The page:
Software and Computer Engineering

Measuring the Forward Voltage Drop of LEDs

A package with a bunch of electronic components just arrived! I was curious if I could measure the forward voltage drop of the various colors of LEDs, so that I could choose a suitable current-limiting resistor without looking it up online.

An organized transparent case containing LEDs of various colors

To prevent me from burning up the LEDs, I set up a 1 kΩ resistor in series, as a current-limiting resistor. When applying 5V from an USB power supply, the resistor will limit the current of the circuit to a maximum of 5 mA, which should be safe enough and not burn any LEDs.

For probing the forward voltage drop of each LED, it suffices to measure the voltage across the leads, as shown below on the circuit (i). For probing the current through the LED, the circuit must be rearranged and the multimeter put in series, as show below below on the configuration (ii) .

(i) Circuit setup for measuring the forward voltage-drop; (ii) Circuit setup to measure the current through the circuit.

This is what the setup looked like when measuring the forward voltage drop:

A circuit assembled on a breadboard being measured with a multimeter

And here's a closer look at the circuit itself:

A close-up photo of the circuit assembled on a breadboard

Finally, here are the results I've got:

Supply: 5.22 V
I_max:  5.23 mA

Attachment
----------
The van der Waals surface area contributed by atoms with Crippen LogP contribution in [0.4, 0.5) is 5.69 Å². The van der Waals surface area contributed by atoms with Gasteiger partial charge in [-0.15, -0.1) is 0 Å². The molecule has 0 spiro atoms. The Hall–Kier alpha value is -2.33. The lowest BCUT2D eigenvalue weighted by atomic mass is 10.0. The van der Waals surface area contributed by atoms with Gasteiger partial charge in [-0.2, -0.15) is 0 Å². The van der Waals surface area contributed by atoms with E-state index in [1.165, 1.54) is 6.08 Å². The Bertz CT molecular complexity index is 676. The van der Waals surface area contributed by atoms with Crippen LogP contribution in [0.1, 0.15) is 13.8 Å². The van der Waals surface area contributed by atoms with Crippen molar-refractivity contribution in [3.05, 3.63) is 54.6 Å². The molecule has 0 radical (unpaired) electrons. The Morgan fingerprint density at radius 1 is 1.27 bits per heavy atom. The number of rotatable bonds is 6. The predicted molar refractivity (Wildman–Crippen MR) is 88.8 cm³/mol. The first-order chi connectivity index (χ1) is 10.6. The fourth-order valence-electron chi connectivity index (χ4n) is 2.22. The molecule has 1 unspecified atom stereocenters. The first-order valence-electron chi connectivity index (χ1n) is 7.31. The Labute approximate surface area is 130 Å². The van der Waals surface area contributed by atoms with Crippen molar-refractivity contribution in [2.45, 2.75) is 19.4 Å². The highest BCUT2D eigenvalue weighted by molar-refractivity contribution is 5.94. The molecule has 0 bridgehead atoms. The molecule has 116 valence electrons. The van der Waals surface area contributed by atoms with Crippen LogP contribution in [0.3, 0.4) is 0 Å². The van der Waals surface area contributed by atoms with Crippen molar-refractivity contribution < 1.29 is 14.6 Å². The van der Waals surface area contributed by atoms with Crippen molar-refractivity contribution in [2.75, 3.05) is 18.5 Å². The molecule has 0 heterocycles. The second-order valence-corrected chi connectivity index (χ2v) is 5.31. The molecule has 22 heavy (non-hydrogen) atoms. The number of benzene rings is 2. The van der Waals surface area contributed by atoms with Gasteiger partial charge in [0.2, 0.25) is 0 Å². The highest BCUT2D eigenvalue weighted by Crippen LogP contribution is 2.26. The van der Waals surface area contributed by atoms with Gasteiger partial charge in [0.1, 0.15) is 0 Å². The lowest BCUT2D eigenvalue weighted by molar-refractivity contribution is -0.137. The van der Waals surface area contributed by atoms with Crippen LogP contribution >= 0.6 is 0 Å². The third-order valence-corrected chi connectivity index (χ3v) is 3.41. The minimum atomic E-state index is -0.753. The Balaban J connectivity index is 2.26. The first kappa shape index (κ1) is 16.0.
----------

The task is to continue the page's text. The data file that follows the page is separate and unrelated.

R:       998 Ω

LED            V_drop   I_led
Big Red        1.90 V   3.30 mA
Small Red      1.89 V   3.31 mA
Big Green      1.94 V   3.26 mA
Small Green    1.92 V   3.28 mA
Big Yellow     1.92 V   3.28 mA
Small Yellow   1.89 V   3.31 mA
Big Blue       2.68 V   2.51 mA
Small Blue     2.68 V   2.51 mA
Big White      2.70 V   2.49 mA
Small White    2.72 V   2.49 mA

In the interest of time, I measured a single LED from each category, but I assume the remaining ones will fall into a similar range (within their own color categories).

The small (3 mm diameter) and big (5 mm diameter) variants behaved in an equivalent manner, indicating that the package size has no consequences to the electrical behavior of the component.

While all the LEDs did turn on under the described conditions, the blue and white LEDs were the brighter, while the red, green and yellow LEDs were dimmer, so maybe choice of the resistance of the current-limiting resistor was conservative. For those LEDs colors, a lower value resistor may be employed if one desires to make them light up a bit brighter.